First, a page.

So I am not ambidextruousness in the sense I am equally strong with both hands. In fact, my natural leftyness combined with socially-taught rightyness has resulted in me lacking a decisively strong hand altogether. Maybe this explains my poor motor skills. For example, I’m not good at tying knots or getting keys off of keychains or similar types of activities.

But per the New Yorker post, perhaps being forced to develop my non-dominant hand has led to some unique cognitive strengths. What’s more, being lefty in school-related activities (like writing) caused me to have some social experiences that perhaps made me stronger. I have a distinct memory in grammar school asking the teacher if there was a left handed desk to use (there were only desks attached to chairs for righties) and having to walk down the hallway, grab the spare lefty desk, and bring it back into the classroom, as everyone watched. The chair was old and the table rusty. I felt like an outsider. I could have used more experiences like that growing up — feeling like an outsider.

Meanwhile, as an adult, being left-handed has had only social benefit. The enthusiasm with which lefties talk to one another about their left-handedness is fascinating. I’ve signed copies of my books at dozens of tables to probably more than a thousand people now, and without exception, at every signing, someone notices me holding the pen with my left hand and excitedly says they’re left handed, too. I look up, make eye contact with the person, and we have a moment. “Strength in numbers,” I say every time, “We gotta stick together.”

(Thanks to Amy Batchelor for the link.)

Aaron Swartz: He Inspired Me to Think in Public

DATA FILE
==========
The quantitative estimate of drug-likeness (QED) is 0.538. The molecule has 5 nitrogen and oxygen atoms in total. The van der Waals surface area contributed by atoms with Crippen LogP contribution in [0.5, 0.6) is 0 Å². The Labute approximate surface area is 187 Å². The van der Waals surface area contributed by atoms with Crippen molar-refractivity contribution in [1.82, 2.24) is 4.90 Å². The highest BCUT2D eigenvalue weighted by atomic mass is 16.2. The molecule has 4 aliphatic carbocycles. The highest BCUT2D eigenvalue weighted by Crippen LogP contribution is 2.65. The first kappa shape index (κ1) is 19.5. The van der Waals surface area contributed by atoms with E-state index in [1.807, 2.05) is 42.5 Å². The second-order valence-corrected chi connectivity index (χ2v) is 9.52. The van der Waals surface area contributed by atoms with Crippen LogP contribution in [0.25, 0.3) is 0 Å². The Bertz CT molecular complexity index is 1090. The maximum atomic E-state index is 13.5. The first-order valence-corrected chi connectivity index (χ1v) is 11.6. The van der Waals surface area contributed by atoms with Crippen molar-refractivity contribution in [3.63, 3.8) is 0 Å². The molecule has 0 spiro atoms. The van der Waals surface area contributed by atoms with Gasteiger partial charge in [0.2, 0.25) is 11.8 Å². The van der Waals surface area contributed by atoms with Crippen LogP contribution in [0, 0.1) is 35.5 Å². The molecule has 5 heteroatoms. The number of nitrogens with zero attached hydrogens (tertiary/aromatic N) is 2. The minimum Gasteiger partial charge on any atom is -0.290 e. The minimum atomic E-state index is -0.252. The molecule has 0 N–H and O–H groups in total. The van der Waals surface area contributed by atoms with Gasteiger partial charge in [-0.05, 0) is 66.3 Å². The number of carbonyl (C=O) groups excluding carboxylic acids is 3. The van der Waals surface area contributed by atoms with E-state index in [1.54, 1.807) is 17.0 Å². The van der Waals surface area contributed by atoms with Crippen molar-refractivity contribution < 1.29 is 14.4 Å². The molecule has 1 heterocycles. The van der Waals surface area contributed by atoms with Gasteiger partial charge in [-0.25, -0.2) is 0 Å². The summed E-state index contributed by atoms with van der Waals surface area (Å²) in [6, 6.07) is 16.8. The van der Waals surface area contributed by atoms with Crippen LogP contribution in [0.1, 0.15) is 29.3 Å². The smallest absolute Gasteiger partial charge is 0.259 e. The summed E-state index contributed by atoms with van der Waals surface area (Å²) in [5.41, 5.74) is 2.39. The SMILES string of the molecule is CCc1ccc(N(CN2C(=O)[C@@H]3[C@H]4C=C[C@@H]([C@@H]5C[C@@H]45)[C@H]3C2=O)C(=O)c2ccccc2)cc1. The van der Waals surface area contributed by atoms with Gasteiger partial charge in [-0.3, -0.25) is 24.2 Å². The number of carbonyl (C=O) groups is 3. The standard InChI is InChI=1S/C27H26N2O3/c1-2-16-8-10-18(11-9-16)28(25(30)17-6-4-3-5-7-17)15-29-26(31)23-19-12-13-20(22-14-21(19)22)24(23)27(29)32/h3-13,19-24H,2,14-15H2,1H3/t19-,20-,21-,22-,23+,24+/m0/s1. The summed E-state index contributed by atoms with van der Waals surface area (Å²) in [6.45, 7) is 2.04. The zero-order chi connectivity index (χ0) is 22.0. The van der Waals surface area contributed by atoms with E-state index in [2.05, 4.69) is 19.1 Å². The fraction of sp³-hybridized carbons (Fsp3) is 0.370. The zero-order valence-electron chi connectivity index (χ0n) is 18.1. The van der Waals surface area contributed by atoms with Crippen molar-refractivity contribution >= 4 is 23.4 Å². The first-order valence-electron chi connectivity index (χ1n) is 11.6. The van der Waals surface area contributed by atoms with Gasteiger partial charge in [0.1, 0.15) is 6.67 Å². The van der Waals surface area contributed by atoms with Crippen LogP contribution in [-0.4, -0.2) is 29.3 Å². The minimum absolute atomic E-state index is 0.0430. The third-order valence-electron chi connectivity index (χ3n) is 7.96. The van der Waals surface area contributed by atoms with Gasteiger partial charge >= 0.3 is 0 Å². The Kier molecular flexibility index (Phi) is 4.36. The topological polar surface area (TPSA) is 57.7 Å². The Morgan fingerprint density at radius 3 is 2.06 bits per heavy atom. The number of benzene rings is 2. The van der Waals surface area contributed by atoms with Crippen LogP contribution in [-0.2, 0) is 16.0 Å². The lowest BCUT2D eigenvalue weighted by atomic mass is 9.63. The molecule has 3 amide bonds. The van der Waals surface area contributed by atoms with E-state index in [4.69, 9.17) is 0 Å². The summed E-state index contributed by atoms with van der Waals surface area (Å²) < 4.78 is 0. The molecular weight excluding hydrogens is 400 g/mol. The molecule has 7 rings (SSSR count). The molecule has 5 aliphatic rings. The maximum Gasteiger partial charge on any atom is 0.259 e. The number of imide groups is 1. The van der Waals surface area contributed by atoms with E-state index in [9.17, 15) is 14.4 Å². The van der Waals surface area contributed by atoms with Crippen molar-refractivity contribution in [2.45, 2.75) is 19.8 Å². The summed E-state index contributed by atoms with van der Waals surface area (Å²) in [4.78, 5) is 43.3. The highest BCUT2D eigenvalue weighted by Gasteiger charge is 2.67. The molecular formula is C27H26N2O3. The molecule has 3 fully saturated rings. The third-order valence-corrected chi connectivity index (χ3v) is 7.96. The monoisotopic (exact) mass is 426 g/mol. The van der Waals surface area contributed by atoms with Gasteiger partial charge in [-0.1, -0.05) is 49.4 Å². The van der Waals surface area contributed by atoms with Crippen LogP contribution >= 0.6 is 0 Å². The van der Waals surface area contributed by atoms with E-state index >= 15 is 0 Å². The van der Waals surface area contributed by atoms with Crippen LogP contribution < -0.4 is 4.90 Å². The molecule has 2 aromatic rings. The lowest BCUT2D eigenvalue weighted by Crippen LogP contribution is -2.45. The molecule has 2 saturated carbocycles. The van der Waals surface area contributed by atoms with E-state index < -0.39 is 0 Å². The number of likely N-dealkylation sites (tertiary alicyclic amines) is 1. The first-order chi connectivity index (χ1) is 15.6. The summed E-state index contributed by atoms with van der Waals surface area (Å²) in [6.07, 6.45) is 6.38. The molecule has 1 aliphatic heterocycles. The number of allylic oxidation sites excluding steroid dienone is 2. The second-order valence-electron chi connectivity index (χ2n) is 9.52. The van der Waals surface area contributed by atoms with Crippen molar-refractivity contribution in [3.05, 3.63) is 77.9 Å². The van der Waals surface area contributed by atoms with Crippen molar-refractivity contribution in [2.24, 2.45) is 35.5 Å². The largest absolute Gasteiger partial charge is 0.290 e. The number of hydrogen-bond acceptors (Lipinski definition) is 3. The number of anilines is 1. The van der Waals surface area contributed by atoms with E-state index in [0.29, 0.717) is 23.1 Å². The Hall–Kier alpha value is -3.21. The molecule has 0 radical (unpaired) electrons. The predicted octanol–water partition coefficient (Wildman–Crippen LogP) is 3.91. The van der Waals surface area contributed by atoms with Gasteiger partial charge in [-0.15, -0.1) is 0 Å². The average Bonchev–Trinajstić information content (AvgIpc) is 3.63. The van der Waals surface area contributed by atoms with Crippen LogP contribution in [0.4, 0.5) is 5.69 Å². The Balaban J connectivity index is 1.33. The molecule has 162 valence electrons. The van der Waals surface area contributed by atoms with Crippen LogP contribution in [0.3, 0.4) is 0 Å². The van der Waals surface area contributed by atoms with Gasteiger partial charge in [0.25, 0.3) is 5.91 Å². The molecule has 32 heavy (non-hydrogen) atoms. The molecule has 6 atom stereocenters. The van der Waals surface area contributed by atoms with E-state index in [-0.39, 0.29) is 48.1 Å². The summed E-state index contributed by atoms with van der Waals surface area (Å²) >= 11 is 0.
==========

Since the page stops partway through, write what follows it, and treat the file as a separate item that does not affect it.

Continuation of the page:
Web pioneer and writer Aaron Swartz committed suicide yesterday. He was 26. Cory Doctorow’s obit is excellent, and the last sentence in Larry Lessig’s post is incredibly sad.

Many know Aaron for his breadth of political, legal, and technology interests and accomplishments.

Myself, I think of Aaron in a narrower, more personal sense, even though we weren’t close friends. I think of him as someone who wrote fearlessly and thoughtfully about trying to understand the world around him in his late teenage years. When he began his short lived stint as an undergrad at Stanford, he blogged jaw-droppingly honest minute by minute accounts of his experiences. Sitting in classes, going to parties, talking to people in dorm rooms. It was an extreme example of transparency, of living out loud. Here’s one example; here’s another. (It appears his old archive has been re-organized so it’s hard to find the gems but I’ll dig them out.) He also wrote confidently about books and politics and ideas and movies and whatever else was on his mind.

At the time, I was also a teenager and also getting into the writing thing. He was an age-similar role model. He taught me that one could be young and yet still have a voice in the blogosphere. I saw him grapple with the comments and criticisms on his blog and I learned the value of thinking in public.

All told, I read Aaron’s blog for almost a decade. I last met up with him in 2004 to chat about the pros and cons of dropping out of school, but we’d been in touch sporadically by email and blog comments since then.

In fact, Aaron invited me to connect on LinkedIn just last week. Today, he’s gone.

Aaron was a David Foster Wallace fan. In the weeks after Wallace tragically took his own life, Aaron said he re-read every single word DFW had ever written.

Everything is on fire. Slow fire.

Colin Marshall and Ben In Conversation